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[Qualitative study of a social and health network's expectations for community treatment of severe mental health problems]

C Bonsack, M Schaffter, P Singy, Y Charbon, A Eggimann, P Guex
L'Enc├ęphale 2007, 33 (5): 751-61
18357845

UNLABELLED: Treatment of severe mental illness in the community is gaining interest under ethical, clinical and economical pressure, which has led to mental health reform and deinstitutionalisation. However, this can lead to conflicts between all the parties involved in the community. Several countries have initiated extensive efforts to coordinate health services to enhance quality of care without increasing costs. According to Gray [Hum Relat 38 (1985) 911-936.], the first conditions facilitating interorganizational collaboration are the identification of common problems, recognition of partners (legitimacy and expertise) and interest in collaborating gains to be made from such collaboration [int J Health Plann Manage 17(4) (2002) 315-32.].

AIMS: The aims of the study were to assess the representation of problems and needs from people dealing with psychiatric patients in the community with a model of action research. The action part of the study meant to influence collaboration and objective setting in the network. The research part intended to identify the main problems experienced while dealing in the community with people suffering from severe mental illness.

METHODS: In depth interviews were conducted with 25 persons involved in the community network (GPs, psychiatrists, nurses, social workers, police, judge, relatives, and users). Five open-ended questions on experienced problematic situations, network's collaboration, and expectations were asked. Content analysis of individual interviews was validated through discussion in six focus groups. Qualitative analysis used a 3 x 3 matrix model inspired from Parsons [Social systems and the evolution of action theory. Free Press; 1977, 420 p.; Health Serv Manage Res 11(1) (1998) 24-41 discussion 41-8.], and Tansella and Thornicroft [Psychol Med 28(3) (1998) 503-508.].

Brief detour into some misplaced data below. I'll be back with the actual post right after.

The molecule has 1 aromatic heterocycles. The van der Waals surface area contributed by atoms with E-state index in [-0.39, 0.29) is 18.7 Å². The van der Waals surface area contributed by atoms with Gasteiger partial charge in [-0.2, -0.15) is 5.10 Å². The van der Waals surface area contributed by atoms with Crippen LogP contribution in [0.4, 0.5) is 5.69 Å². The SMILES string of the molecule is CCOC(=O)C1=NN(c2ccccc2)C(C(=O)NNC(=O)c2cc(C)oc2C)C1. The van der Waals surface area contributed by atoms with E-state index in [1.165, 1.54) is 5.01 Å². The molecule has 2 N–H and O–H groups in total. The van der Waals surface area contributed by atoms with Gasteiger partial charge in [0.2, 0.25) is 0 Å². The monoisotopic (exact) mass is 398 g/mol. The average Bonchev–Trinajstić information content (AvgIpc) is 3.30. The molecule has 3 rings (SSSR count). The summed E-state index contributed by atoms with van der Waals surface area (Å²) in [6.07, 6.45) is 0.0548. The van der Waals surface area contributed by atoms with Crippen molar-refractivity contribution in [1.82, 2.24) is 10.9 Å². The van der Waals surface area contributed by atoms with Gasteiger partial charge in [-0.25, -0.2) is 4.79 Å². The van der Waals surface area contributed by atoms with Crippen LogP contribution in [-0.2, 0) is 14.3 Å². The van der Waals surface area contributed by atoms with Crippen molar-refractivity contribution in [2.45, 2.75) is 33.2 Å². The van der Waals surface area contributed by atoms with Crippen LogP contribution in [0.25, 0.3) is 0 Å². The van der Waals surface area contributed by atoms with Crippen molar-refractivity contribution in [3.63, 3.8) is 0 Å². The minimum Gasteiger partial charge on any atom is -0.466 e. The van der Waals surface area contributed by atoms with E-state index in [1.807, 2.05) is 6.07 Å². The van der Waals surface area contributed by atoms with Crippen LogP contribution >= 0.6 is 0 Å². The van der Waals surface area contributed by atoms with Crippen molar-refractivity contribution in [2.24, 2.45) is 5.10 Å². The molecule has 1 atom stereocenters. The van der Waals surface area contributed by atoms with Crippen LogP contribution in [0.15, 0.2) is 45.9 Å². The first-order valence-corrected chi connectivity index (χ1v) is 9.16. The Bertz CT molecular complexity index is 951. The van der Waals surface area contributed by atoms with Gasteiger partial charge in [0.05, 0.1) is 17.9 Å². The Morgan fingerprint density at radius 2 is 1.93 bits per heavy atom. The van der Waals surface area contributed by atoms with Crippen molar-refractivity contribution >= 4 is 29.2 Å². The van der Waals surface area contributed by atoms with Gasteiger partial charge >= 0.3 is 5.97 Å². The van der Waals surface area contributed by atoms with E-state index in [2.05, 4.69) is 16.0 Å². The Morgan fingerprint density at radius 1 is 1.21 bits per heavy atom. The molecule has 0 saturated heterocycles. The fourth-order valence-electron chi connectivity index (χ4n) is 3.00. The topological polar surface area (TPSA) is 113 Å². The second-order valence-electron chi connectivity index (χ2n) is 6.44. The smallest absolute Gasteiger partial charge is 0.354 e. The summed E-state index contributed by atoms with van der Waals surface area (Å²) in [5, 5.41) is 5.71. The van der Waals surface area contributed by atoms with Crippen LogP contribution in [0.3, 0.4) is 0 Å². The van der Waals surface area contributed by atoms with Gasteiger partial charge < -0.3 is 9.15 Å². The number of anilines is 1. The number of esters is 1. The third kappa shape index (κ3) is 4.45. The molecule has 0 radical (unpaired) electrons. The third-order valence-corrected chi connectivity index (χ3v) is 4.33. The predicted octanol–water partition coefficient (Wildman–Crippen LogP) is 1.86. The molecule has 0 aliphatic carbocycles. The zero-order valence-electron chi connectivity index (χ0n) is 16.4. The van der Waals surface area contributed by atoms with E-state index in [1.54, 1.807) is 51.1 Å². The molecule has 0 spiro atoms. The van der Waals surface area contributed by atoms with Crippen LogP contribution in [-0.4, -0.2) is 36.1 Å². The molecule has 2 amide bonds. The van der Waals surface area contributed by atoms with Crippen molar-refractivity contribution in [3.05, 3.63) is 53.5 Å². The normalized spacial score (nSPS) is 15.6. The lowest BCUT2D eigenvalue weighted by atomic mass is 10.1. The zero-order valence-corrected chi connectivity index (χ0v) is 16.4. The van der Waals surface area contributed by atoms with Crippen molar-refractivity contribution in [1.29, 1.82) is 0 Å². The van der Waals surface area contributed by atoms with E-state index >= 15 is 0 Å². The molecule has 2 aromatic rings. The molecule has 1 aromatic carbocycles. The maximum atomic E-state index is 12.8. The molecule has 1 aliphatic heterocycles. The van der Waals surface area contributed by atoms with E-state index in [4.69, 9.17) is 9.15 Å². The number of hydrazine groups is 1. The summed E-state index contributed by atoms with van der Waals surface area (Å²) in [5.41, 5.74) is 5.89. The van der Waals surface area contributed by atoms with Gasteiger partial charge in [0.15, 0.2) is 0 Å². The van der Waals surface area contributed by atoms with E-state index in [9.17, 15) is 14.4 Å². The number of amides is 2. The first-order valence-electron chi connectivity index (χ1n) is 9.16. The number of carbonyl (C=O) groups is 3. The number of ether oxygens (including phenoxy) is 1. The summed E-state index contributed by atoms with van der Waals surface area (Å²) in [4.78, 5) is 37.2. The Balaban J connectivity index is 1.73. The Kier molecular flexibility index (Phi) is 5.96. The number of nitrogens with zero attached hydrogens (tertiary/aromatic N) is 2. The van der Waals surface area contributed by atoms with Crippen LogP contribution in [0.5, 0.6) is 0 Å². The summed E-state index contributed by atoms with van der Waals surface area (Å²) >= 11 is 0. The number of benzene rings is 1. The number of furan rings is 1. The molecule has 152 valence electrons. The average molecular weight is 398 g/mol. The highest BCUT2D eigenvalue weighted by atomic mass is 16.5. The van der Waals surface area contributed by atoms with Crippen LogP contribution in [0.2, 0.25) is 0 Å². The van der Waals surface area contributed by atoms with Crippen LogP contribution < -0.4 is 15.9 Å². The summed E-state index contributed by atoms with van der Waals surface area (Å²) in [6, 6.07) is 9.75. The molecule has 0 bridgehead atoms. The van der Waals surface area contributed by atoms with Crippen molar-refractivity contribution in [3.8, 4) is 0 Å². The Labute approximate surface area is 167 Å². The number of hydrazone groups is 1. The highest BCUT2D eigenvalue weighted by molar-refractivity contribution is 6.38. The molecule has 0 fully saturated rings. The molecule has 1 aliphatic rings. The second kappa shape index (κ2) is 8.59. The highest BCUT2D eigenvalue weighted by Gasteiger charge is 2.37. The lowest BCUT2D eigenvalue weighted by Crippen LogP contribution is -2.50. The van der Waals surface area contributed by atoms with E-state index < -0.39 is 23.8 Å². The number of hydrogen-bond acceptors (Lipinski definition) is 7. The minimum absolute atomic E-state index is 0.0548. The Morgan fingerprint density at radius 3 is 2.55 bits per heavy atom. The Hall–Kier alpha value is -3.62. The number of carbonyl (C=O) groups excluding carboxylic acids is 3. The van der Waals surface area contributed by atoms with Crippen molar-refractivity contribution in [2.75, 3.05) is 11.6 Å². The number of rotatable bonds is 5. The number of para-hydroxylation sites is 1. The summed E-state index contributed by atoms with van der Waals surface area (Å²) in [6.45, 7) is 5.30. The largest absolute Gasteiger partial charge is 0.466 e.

RESULTS: One thousand four hundred and seventy-nine propositions were grouped in 52 themes. Seventeen key problems were identified at individual, population, care-process and network levels, and were validated by the focus groups. Main problems were linked to a change in values regarding the role of psychiatric patients-from paternalistic social control to free empowered citizens-without adequate tools to deal with this in the community. Crisis management, intensive home care, and network cooperation were considered as insufficient, particularly for suicidal, dual diagnosis and difficult to engage patients.

CONCLUSION: Deinstitutionalisation and more respect of patients' rights were considered as positive changes for most patients, but as a risk for the most vulnerable ones. Clearer mental health policy targets were requested for suicidal, difficult to engage and dual diagnosis patients. Collaborative efforts must focus on teaching primary care professionals for suicide and dual diagnosis patients, on direct help to welfare services for difficult to engage patients and on psychiatric services for high users. Intensive home care and liaison with primary care are viewed as key components. Identifying common targets in the network may enhance collaboration. Pathways to care need to be studied, including people involved outside a "classical" health network, such as police, welfare services and patients or carers associations.

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